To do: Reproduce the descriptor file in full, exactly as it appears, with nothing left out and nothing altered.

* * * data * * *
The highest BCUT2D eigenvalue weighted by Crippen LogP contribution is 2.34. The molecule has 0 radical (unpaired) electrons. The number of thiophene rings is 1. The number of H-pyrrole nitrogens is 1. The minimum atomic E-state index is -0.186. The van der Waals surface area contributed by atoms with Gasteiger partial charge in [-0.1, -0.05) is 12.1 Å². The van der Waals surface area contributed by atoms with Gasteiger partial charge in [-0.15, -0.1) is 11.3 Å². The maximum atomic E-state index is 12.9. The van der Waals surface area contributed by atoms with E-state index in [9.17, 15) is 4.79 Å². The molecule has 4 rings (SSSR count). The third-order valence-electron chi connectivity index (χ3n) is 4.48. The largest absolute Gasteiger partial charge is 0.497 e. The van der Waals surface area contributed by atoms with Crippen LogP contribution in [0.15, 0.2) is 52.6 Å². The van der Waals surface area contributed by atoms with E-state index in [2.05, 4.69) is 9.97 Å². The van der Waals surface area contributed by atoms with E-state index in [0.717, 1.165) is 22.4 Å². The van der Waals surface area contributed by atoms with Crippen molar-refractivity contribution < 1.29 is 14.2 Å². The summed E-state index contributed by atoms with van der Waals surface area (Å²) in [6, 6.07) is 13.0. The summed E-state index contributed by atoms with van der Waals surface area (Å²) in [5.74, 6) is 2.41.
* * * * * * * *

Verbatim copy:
The highest BCUT2D eigenvalue weighted by Crippen LogP contribution is 2.34. The molecule has 0 radical (unpaired) electrons. The number of thiophene rings is 1. The number of H-pyrrole nitrogens is 1. The minimum atomic E-state index is -0.186. The van der Waals surface area contributed by atoms with Gasteiger partial charge in [-0.1, -0.05) is 12.1 Å². The van der Waals surface area contributed by atoms with Gasteiger partial charge in [-0.15, -0.1) is 11.3 Å². The maximum atomic E-state index is 12.9. The van der Waals surface area contributed by atoms with E-state index in [9.17, 15) is 4.79 Å². The molecule has 4 rings (SSSR count). The third-order valence-electron chi connectivity index (χ3n) is 4.48. The largest absolute Gasteiger partial charge is 0.497 e. The van der Waals surface area contributed by atoms with Crippen LogP contribution in [0.15, 0.2) is 52.6 Å². The van der Waals surface area contributed by atoms with E-state index in [2.05, 4.69) is 9.97 Å². The van der Waals surface area contributed by atoms with E-state index in [0.717, 1.165) is 22.4 Å². The van der Waals surface area contributed by atoms with Crippen molar-refractivity contribution < 1.29 is 14.2 Å². The summed E-state index contributed by atoms with van der Waals surface area (Å²) in [6, 6.07) is 13.0. The summed E-state index contributed by atoms with van der Waals surface area (Å²) in [5.74, 6) is 2.41.